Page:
Japan Times reports:
Consumer prices excluding fresh food fell 0.1 percent in August from a year earlier, the first drop since April 2013, the same month Kuroda embarked on a campaign of record asset purchases to rid Japan of its “deflationary mindset.”
My goodness is economics a difficult subject. (Scott Sumner is implicitly surprised too.) So why is this happening?
Many of you might be tempted to utter some version of the words “liquidity trap.” Even if this is one of the more reasonable versions of the liquidity trap arguments, there remains a problem.
Liquidity trap arguments imply that someone’s marginal utility of holding money is basically flat, whether that be the banks, the bank shareholders, the customers — someone. And the flatness holds for a bunch of relevant someones, not just a few people. (Or is that a flat marginal utility curve for “money plus safe short-term bonds“? Whatever.) With a flat marginal utility curve of money there are multiple equilibria, just as multiple equilibria more generally plague liquidity trap models. Velocity could be something other than what it is, because at higher or lower levels of cash balance holdings the rate of return on those holdings still would be the same.
Institutional frictions may play a role in setting the equilibrium. So why an equilibrium with falling prices? Prices are sticky to some extent, which tends to militate against those of the multiple equilibria where prices are falling. One might expect the equilibrium where the aggregate of prices rises, if only slowly. But then why would a slightly higher rate of price inflation turn back down to a lower rate?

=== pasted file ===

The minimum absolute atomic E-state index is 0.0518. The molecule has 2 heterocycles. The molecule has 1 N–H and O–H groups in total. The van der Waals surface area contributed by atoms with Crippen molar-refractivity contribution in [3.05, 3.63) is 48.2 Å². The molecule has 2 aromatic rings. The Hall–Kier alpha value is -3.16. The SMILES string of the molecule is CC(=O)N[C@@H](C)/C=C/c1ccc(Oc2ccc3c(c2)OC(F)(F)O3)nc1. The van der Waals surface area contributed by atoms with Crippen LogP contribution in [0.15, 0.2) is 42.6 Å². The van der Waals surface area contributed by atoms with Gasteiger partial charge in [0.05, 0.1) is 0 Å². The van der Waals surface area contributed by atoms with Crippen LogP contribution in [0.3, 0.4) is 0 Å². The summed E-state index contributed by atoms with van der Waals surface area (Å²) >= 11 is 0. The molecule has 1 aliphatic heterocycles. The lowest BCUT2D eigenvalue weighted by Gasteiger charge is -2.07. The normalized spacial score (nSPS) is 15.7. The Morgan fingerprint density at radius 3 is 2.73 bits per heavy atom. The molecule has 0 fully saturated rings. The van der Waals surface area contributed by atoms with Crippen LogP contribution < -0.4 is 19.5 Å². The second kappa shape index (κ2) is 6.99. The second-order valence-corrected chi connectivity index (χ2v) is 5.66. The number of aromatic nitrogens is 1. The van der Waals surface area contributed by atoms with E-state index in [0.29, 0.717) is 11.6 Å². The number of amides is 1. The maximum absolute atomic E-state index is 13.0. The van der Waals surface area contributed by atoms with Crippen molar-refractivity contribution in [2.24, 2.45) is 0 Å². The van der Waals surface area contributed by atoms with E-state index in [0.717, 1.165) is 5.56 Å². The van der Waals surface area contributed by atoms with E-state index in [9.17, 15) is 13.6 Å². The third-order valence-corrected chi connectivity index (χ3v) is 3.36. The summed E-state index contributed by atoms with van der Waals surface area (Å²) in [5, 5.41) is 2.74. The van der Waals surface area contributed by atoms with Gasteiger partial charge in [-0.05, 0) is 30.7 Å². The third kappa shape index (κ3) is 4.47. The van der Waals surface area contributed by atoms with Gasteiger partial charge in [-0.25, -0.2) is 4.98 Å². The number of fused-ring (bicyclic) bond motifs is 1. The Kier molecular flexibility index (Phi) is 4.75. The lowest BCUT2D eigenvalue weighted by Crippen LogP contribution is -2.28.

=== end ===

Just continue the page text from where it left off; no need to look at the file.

A second view is that the money supply/credit supply is endogenous, a’ la Fischer Black, Basil Moore, and others. Until the real economy does better, the force of M times V will be weak. This view involves no particular commitment to the slope of the marginal utility of money schedule. Post 2013, prices went up for a while, because people thought Abenomics might work, but now that they see it doesn’t prices are sliding back down again.
Yet a third view is that the Japanese simply haven’t tried hard enough yet to debase their currency, see for instance Krugman on credibility or various Scott Sumner posts. In this context I would myself cite gerontocracy rather than credibility issues.
My best guess is that some version of #3 makes #2 true at the relevant margin, but I don’t think such matters are well understood.
Addendum: Scott Sumner comments, for any plausible measurement I still say the rate of price inflation is relatively low in a puzzling manner, relative to asset purchases. Large increases in money are in principle capable of offsetting relative small declines in food and energy prices, and if they do not that is simply another way of restating the puzzle.